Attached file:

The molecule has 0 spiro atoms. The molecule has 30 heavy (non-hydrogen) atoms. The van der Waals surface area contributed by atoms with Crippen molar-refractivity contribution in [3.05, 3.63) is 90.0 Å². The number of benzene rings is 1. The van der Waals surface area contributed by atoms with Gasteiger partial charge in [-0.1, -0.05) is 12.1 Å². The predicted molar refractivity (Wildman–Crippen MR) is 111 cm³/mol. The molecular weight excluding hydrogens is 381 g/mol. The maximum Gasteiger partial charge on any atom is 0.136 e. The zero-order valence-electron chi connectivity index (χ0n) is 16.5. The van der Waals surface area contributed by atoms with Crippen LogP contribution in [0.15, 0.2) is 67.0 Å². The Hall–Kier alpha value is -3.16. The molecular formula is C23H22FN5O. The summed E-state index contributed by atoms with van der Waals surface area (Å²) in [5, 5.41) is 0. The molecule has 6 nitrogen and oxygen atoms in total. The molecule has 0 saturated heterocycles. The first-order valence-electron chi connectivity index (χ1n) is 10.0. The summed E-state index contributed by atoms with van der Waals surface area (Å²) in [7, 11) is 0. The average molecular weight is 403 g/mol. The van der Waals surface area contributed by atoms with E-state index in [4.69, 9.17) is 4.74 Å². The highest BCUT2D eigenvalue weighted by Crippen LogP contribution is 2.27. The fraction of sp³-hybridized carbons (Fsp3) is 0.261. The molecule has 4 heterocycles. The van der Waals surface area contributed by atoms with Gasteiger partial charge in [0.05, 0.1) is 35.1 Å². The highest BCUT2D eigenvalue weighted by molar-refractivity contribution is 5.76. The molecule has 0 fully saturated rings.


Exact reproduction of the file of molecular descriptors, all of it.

The molecule has 0 spiro atoms. The molecule has 30 heavy (non-hydrogen) atoms. The van der Waals surface area contributed by atoms with Crippen molar-refractivity contribution in [3.05, 3.63) is 90.0 Å². The number of benzene rings is 1. The van der Waals surface area contributed by atoms with Gasteiger partial charge in [-0.1, -0.05) is 12.1 Å². The predicted molar refractivity (Wildman–Crippen MR) is 111 cm³/mol. The molecular weight excluding hydrogens is 381 g/mol. The maximum Gasteiger partial charge on any atom is 0.136 e. The zero-order valence-electron chi connectivity index (χ0n) is 16.5. The van der Waals surface area contributed by atoms with Crippen LogP contribution in [0.15, 0.2) is 67.0 Å². The Hall–Kier alpha value is -3.16. The molecular formula is C23H22FN5O. The summed E-state index contributed by atoms with van der Waals surface area (Å²) in [5, 5.41) is 0. The molecule has 6 nitrogen and oxygen atoms in total. The molecule has 0 saturated heterocycles. The first-order valence-electron chi connectivity index (χ1n) is 10.0. The summed E-state index contributed by atoms with van der Waals surface area (Å²) in [7, 11) is 0. The average molecular weight is 403 g/mol. The van der Waals surface area contributed by atoms with E-state index in [4.69, 9.17) is 4.74 Å². The highest BCUT2D eigenvalue weighted by Crippen LogP contribution is 2.27. The fraction of sp³-hybridized carbons (Fsp3) is 0.261. The molecule has 4 heterocycles. The van der Waals surface area contributed by atoms with Gasteiger partial charge in [0.05, 0.1) is 35.1 Å². The highest BCUT2D eigenvalue weighted by molar-refractivity contribution is 5.76. The molecule has 0 fully saturated rings.